So, here we are in 2021: The idea of human digital twins is catching on among organizations who are looking for ways to improve their operations. Interestingly enough, though, there is a striking disconnect. The concept of twins is predominantly one that pertains to human beings. And yet the human factor thus far has not been represented adequately in this equation. This is even more surprising as experts assume that human workers account for 70 percent of the added value on the shop floor. Alongside this, many studies suggest that human hands will continue to play an important role in the Fourth Industrial Revolution (Industry 4.0). It is time to build the Human Digital Twin. But how can businesses go about it?
Technology cannot fully automate a single order in a warehouse
‘Automation’, ‘Artificial Intelligence (AI)’ and ‘Digital Twin’ talk of future scenarios can be quite scary. One controversial view is that within the smart factory model, robots will take over people’s role to execute work and reduce failures and errors. There is a misconception that full automation is on the immediate horizon—that notion just isn’t realistic. End-to-end automation is hard to attain, challenging for operational reasons, and expensive. Even technology pioneers like Amazon’s Scott Anderson see it that way; and believe the technology is at least 10 years away from being able to fully automate a single order picked by a worker in a warehouse.
The effects of the COVID-19 crisis amplify this sentiment and show that humans are indispensable. Logistics and supply chains need the intervention of human dexterity, spontaneity, and the ability to work with others. These skills distinguish humans from robots. For example, U.S. retail giant Walmart recently ended its collaboration with a robotics company during the pandemic, after its employees delivered similar results to robots.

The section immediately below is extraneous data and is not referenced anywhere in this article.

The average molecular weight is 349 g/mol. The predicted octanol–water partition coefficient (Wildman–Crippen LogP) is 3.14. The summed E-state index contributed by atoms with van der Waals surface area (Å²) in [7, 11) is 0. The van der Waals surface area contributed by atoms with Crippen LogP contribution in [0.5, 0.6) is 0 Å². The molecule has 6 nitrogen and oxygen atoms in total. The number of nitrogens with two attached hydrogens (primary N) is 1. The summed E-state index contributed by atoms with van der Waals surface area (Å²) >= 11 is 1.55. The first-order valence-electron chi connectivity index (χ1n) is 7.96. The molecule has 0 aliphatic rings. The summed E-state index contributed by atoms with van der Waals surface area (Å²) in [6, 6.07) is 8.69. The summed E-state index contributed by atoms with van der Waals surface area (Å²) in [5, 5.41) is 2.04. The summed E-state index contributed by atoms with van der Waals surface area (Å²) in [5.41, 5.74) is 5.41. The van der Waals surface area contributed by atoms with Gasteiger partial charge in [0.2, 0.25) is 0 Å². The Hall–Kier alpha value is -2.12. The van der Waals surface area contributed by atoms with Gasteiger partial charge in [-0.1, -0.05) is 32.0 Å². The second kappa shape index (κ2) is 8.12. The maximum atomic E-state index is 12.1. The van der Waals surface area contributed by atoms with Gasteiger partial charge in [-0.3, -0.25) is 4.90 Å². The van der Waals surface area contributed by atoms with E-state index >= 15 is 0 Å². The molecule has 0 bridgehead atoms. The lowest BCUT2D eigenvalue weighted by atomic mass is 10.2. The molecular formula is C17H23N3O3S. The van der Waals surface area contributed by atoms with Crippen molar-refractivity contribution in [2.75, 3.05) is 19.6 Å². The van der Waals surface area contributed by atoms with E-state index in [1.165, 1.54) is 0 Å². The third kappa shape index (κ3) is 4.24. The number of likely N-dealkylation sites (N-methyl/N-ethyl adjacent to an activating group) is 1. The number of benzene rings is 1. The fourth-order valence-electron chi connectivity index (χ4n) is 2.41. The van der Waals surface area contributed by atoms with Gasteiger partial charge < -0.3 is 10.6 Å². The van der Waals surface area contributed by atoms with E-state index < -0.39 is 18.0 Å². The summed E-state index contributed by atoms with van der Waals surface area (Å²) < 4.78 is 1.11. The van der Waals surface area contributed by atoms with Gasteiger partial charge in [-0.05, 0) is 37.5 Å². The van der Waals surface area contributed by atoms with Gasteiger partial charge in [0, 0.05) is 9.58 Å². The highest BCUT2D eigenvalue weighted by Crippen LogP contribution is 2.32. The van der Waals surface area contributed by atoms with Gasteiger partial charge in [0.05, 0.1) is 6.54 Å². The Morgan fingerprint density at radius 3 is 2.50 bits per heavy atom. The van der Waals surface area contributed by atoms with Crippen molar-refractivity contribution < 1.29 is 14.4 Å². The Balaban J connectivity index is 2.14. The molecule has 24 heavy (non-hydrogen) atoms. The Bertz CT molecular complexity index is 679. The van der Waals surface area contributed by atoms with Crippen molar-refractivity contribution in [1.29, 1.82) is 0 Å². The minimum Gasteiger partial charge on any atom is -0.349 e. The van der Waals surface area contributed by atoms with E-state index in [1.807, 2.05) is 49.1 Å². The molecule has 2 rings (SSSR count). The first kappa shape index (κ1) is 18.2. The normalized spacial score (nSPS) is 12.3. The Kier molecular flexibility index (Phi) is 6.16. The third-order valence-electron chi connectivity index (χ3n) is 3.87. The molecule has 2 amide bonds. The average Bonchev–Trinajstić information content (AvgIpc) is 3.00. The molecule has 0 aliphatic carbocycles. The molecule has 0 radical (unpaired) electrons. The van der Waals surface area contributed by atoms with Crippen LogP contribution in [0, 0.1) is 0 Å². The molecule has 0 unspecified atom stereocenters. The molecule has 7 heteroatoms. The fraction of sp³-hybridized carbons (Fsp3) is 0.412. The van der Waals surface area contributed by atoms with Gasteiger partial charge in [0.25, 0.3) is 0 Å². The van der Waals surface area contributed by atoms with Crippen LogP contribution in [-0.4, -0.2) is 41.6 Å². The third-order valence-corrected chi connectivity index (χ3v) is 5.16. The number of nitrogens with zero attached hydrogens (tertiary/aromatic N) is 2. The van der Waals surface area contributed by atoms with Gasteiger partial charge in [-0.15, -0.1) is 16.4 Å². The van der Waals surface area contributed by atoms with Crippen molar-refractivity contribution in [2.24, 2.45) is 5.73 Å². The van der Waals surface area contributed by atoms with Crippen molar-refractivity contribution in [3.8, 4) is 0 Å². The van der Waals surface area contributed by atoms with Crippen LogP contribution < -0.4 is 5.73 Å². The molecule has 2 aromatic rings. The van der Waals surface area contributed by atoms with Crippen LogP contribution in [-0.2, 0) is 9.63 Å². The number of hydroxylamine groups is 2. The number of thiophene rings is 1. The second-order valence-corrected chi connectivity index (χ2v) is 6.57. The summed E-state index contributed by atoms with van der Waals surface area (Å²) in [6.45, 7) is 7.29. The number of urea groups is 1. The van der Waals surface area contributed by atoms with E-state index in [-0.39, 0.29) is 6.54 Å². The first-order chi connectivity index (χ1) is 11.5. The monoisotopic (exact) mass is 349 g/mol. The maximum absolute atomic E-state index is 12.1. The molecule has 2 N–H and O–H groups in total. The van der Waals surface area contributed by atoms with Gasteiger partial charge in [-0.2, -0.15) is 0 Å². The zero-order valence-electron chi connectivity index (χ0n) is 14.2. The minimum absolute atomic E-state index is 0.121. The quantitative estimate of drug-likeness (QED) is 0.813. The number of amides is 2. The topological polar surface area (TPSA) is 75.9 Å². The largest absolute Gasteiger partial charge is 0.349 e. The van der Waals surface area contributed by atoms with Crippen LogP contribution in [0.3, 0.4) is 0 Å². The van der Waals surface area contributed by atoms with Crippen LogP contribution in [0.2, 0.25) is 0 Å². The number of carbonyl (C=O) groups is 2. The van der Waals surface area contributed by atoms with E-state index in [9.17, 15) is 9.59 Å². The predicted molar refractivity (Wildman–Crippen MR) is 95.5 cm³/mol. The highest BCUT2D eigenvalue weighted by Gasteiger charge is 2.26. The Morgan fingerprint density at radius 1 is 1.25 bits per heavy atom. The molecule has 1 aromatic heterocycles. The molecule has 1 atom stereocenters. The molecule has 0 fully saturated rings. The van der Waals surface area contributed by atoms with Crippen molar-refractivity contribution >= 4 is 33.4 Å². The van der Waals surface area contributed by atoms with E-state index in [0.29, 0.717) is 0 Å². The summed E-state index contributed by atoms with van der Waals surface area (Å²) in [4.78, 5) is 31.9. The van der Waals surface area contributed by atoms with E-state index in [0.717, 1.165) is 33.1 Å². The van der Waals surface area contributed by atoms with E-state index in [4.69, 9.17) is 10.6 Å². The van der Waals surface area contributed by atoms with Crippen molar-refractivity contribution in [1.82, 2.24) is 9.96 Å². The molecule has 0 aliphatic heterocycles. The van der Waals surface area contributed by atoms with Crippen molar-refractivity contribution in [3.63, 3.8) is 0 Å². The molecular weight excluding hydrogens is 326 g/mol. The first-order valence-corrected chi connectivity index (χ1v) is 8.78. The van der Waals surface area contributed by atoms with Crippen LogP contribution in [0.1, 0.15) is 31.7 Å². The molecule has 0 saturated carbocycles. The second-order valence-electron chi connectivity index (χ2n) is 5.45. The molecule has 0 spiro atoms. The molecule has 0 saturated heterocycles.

However, this does not mean there is no merit in these technologies. In fact, they can support humans and free up time for people to concentrate on more important tasks. So rather than focusing on replacing their employees, organizations need to promote human machine collaboration.
Wearables: the basis for the Human Digital Twin
There is a great deal to win including more productivity, more efficiency and worker well-being. For this to succeed, human workers need the appropriate equipment.
Wearables, such as ProGlove’s, smart glove scanners can connect humans to the Internet of Things (IoT) and provide the interface for human-machine collaboration. But that connection is not the only crucial link. Organizations will need to go beyond that by leveraging the data that human workers generate. In other words: Businesses need to contextualize the data and analyze it by means of a Human Digital Twin.
Human Digital Twin in supply chain and production environments
The Human Digital Twin is not about collecting personalized data. Instead, it relies on aggregated, anonymized troves of data to model the human workers in their environment. Therefore, the Human Digital Twin combines a virtual representation of the workers, a visualization of the shopfloor, and an industry analyst to allow for actionable insights.
The ProGlove Insight analytics platform enables this to take place because employees wear a scanner that can capture more than just the conventional barcode content. This data includes timestamps, step counts, locations, temperature readings, the total scan time and much more.
Such data also provides concrete information about hotspots, identifies obstacles, and allows workstations to be compared. The bottom line: Insight collects data, contextualizes it and derives executable recommendations for action from the bottom up. For example, if too many workers are deployed at one location or if staff are missing elsewhere at the same time.
Along those lines, human digital twins can also provide insight to organizations about the barcode quality. This turns out to be a recurring blocker as items often arrive with poor or damaged barcodes. Problematic information can be passed to the supplier, backed up by data, and rectified.
Add a bottom-up view to have the full picture
The idea of the Human Digital Twin is ultimately about adding a critical perspective to make a difference. Yet it is important to stress that while this concept works as a standalone approach, businesses can certainly integrate it into their existing systems. That way, the data extends Warehouse Management Systems (WMS), Enterprise Resource Planning (ERP) or other enterprise applications. It adds a bottom-up view to complement the top-down perspective of the latter solutions. This provides management powerful information about how to improve operations, health, and safety. Moreover, in a world where there is talk about machines replacing humans at work, human digital twins act as advocates for employees, showing how valuable people are.